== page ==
- Religious Dualism and the Problem of Dual Religious Identity
The word “dualism” is used in many senses. It can refer to the separation of mind and body in classical Western philosophy or to the separation of divine and human in some religious traditions, but religious dualism is also used in the social sciences to describe how two religious systems may relate to each other. Personally, I am interested in this topic because I teach at a Taiwanese seminary, where students draw deeply on Taiwanese culture even as they assert a very clear Christian identity that often challenges or clashes with the broader culture. Like many Protestants, my students generally reject an idea of syncretism while simultaneously affirming Taiwanese culture and many popular beliefs. This dual identity fascinates me.
“Dualism” in anthropological research is sometimes used to describe the attachment to two discrete religious or cultural traditions, such as Buddhism and Christianity. An important early theorist was anthropologist June Nash, whose work grew out of ethnographic research in Bolivia and Mexico. Nash looked at Bolivian miners and studied their popular devotion. She wrote that “this technique of syncretizing elements as developed by the Spaniards in the early years of conquest seems alien to the Bolivian way of thinking. It relates to a mode of thinking that accepts only a single, hierarchically defined system of ideas. Indigenous thought is capable of entertaining coexistant and apparently contradictory world views.” Nash says that she “hope[d] to clarify this point of the segmentation in time and space of the two systems, since it defies the model of acculturation as a homogenous blend.”1
In this understanding, “dualism” better describes the reality with which many people live than do more general terms like “indigenization” or “acculturation,” and it also resists an understanding that religious traditions simply blend together—rather, they are segmented and retain elements of coherence even when held simultaneously.
languages of dual belonging
“Dualism” has been helpful because it allows for the recognition that people may belong to two or more distinct traditions. More recently, “dual religious belonging” has been used by theologians such Paul Knitter and Rose Drew. In the past, Buddhist-Christian [End Page 49] Studies has devoted considerable space to the topic.2 The theological step is a step further beyond anthropological dualism, but it is also interested in affirming the “both-ness” of holding to two traditions simultaneously.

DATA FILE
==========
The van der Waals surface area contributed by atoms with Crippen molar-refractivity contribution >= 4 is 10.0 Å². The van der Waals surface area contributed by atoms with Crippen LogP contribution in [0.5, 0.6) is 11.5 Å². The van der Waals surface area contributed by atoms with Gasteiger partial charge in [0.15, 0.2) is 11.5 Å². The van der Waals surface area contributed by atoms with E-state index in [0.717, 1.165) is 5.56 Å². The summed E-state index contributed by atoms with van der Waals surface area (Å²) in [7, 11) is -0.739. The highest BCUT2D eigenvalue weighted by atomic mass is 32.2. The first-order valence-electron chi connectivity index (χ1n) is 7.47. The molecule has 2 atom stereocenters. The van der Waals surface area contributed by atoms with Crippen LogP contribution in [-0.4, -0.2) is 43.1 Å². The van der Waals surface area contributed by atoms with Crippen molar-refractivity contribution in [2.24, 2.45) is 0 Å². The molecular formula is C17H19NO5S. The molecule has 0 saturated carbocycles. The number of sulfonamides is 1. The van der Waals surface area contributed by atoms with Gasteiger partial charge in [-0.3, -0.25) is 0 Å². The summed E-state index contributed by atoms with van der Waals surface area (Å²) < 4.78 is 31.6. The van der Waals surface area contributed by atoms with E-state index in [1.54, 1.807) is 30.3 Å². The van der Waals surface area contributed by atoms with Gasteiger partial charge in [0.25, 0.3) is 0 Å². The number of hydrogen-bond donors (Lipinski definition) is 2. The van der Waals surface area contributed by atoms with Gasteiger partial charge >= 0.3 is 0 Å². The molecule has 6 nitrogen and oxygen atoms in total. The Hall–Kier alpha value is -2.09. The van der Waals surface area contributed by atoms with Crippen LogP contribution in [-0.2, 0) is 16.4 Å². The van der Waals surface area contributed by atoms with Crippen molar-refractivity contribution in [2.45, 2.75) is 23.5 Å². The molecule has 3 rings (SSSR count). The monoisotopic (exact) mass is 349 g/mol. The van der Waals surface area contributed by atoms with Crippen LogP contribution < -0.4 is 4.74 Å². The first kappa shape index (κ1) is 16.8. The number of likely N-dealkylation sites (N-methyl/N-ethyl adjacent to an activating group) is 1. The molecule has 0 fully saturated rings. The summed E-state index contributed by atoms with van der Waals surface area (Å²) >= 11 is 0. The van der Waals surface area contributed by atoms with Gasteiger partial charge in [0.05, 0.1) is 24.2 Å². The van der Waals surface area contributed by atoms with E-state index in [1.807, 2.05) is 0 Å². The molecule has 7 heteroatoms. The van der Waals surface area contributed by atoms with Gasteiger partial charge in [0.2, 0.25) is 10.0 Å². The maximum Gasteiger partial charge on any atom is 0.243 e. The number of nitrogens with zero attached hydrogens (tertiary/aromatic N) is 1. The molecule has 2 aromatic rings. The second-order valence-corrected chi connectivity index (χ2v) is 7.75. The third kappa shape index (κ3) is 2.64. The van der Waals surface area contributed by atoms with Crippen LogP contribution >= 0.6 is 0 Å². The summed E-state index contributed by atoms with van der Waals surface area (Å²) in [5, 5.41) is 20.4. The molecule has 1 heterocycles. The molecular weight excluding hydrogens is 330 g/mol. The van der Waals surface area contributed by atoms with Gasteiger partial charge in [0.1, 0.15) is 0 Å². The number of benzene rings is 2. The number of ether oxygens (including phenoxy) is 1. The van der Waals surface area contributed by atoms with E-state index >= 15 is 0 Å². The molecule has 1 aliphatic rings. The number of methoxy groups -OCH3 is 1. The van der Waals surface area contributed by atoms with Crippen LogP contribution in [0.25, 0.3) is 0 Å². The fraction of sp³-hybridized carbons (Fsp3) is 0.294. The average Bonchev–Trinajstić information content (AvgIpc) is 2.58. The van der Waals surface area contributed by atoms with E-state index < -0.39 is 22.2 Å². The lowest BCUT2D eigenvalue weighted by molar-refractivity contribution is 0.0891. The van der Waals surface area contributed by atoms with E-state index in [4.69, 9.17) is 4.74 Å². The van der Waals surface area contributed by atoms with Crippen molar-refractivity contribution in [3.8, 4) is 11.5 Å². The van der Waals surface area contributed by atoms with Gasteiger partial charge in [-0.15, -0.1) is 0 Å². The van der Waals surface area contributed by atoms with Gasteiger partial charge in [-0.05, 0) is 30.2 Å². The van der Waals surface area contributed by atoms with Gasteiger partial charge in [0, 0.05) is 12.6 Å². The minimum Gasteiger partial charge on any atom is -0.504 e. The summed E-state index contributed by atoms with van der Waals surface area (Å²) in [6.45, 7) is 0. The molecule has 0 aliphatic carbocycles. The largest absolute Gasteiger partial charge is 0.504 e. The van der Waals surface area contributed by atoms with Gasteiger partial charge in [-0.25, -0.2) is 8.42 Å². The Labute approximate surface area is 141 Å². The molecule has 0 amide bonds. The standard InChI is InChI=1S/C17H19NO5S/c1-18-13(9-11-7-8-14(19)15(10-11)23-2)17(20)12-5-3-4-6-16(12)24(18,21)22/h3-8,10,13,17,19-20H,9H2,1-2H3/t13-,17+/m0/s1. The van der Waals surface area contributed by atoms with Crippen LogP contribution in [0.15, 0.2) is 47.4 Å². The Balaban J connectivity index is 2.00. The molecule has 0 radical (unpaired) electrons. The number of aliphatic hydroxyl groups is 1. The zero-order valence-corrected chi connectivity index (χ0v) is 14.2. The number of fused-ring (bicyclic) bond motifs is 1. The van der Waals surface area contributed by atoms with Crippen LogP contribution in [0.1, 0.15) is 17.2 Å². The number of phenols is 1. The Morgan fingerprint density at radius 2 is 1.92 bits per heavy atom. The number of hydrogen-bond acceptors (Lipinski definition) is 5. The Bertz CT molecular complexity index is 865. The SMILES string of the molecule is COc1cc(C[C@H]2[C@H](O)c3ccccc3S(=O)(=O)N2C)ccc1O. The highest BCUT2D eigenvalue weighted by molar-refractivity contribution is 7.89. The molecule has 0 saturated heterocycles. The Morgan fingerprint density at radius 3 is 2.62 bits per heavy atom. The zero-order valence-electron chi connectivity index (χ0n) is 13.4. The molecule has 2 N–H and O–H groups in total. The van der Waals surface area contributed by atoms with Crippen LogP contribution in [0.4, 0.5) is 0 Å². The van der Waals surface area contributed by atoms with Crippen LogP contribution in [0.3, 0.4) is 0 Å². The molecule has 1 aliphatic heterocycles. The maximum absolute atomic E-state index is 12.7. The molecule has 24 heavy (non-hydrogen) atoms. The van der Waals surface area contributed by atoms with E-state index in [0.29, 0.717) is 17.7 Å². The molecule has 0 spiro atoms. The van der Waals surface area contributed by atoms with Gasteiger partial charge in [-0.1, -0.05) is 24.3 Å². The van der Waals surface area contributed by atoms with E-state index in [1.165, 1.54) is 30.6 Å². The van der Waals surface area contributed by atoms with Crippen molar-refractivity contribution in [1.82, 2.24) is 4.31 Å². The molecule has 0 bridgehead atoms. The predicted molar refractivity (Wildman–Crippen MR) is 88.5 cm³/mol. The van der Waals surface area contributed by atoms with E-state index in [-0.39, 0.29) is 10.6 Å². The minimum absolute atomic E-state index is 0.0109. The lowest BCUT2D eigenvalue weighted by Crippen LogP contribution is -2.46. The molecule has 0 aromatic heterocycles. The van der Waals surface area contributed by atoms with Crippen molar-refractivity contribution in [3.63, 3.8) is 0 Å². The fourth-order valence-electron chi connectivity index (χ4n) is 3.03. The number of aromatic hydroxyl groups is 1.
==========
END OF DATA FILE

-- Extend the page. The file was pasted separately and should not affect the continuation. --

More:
In this essay I want to grapple with the ways in which dualism can be understood. I believe this systemic language holds some real benefits over other approaches, particularly over more general process terms like “contextualization,” “accommodation,” “indigenization,” “acculturation,” “vernacularization,” and so on. These “-ation” words are helpful in pointing to how conversion or Christianization occurs over time, but they also assume a sort of final synthesis or resolution, and for most people this is probably not how it works. This paper briefly treats two approaches to dual belonging, Nicole Constable’s study of Hakka Protestants in Hong Kong and Jon Kirby’s analysis of northern Ghanaian Catholic communities, and then contrasts these with the more theological language of dual religious belonging found in papers by scholars like Paul Knitter.
Essentially, dualism proposes a “both/and” understanding, a type of personal or religious emulsion where two systems are mixed together but resist a full integration. For some scholars, this is fundamentally a positive thing, since it allows for the integrity of the different systems. In others, it is seen as a type of failure to arrive at a reconciled identity, or the bifurcation of an indigenous tradition because of the arrival of Christianity (or another religion).
Part of the reason I am interested in this topic is precisely because it gets at a tension—a real ambivalence (i.e., two valences)—that other approaches may not reach. For instance, there is a wide range of uses of contextualization, appropriation, enculturation, vernacularization, indigenization, and so on. My hunch is that scholars use these terms in part because they reduce the cognitive dissonance involved in simultaneously living or working in multiple cultures. Contextualization is a process that may assume a type of full integration, while with dualism the tension is...